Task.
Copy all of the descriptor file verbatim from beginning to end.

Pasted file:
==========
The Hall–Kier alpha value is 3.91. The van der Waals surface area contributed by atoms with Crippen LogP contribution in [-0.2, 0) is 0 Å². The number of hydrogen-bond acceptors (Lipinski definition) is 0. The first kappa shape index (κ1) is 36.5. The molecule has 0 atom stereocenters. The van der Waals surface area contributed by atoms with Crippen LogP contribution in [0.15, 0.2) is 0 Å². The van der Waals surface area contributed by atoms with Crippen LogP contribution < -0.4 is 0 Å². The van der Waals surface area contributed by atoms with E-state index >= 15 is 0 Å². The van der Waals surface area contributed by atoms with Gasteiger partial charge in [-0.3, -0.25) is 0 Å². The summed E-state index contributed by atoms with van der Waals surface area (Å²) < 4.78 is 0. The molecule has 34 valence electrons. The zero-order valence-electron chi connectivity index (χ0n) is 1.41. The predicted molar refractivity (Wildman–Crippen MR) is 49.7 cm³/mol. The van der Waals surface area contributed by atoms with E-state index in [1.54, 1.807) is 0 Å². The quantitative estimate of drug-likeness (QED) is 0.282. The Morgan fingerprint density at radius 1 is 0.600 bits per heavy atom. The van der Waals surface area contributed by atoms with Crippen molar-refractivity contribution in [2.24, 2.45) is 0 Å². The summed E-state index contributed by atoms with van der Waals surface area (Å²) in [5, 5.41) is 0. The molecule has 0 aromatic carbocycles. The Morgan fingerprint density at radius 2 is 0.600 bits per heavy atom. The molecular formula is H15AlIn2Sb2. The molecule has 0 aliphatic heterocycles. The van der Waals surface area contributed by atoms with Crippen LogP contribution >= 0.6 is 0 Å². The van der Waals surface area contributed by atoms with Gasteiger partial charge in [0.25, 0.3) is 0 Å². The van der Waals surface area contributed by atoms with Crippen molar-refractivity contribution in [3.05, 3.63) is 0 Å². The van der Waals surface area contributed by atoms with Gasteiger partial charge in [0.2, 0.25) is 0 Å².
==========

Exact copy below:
The Hall–Kier alpha value is 3.91. The van der Waals surface area contributed by atoms with Crippen LogP contribution in [-0.2, 0) is 0 Å². The number of hydrogen-bond acceptors (Lipinski definition) is 0. The first kappa shape index (κ1) is 36.5. The molecule has 0 atom stereocenters. The van der Waals surface area contributed by atoms with Crippen LogP contribution in [0.15, 0.2) is 0 Å². The van der Waals surface area contributed by atoms with Crippen LogP contribution < -0.4 is 0 Å². The van der Waals surface area contributed by atoms with E-state index >= 15 is 0 Å². The van der Waals surface area contributed by atoms with Gasteiger partial charge in [-0.3, -0.25) is 0 Å². The summed E-state index contributed by atoms with van der Waals surface area (Å²) < 4.78 is 0. The molecule has 34 valence electrons. The zero-order valence-electron chi connectivity index (χ0n) is 1.41. The predicted molar refractivity (Wildman–Crippen MR) is 49.7 cm³/mol. The van der Waals surface area contributed by atoms with E-state index in [1.54, 1.807) is 0 Å². The quantitative estimate of drug-likeness (QED) is 0.282. The Morgan fingerprint density at radius 1 is 0.600 bits per heavy atom. The van der Waals surface area contributed by atoms with Crippen molar-refractivity contribution in [2.24, 2.45) is 0 Å². The summed E-state index contributed by atoms with van der Waals surface area (Å²) in [5, 5.41) is 0. The molecule has 0 aromatic carbocycles. The Morgan fingerprint density at radius 2 is 0.600 bits per heavy atom. The molecular formula is H15AlIn2Sb2. The molecule has 0 aliphatic heterocycles. The van der Waals surface area contributed by atoms with Crippen LogP contribution >= 0.6 is 0 Å². The van der Waals surface area contributed by atoms with Gasteiger partial charge in [0.25, 0.3) is 0 Å². The van der Waals surface area contributed by atoms with Crippen molar-refractivity contribution in [3.05, 3.63) is 0 Å². The van der Waals surface area contributed by atoms with Gasteiger partial charge in [0.2, 0.25) is 0 Å².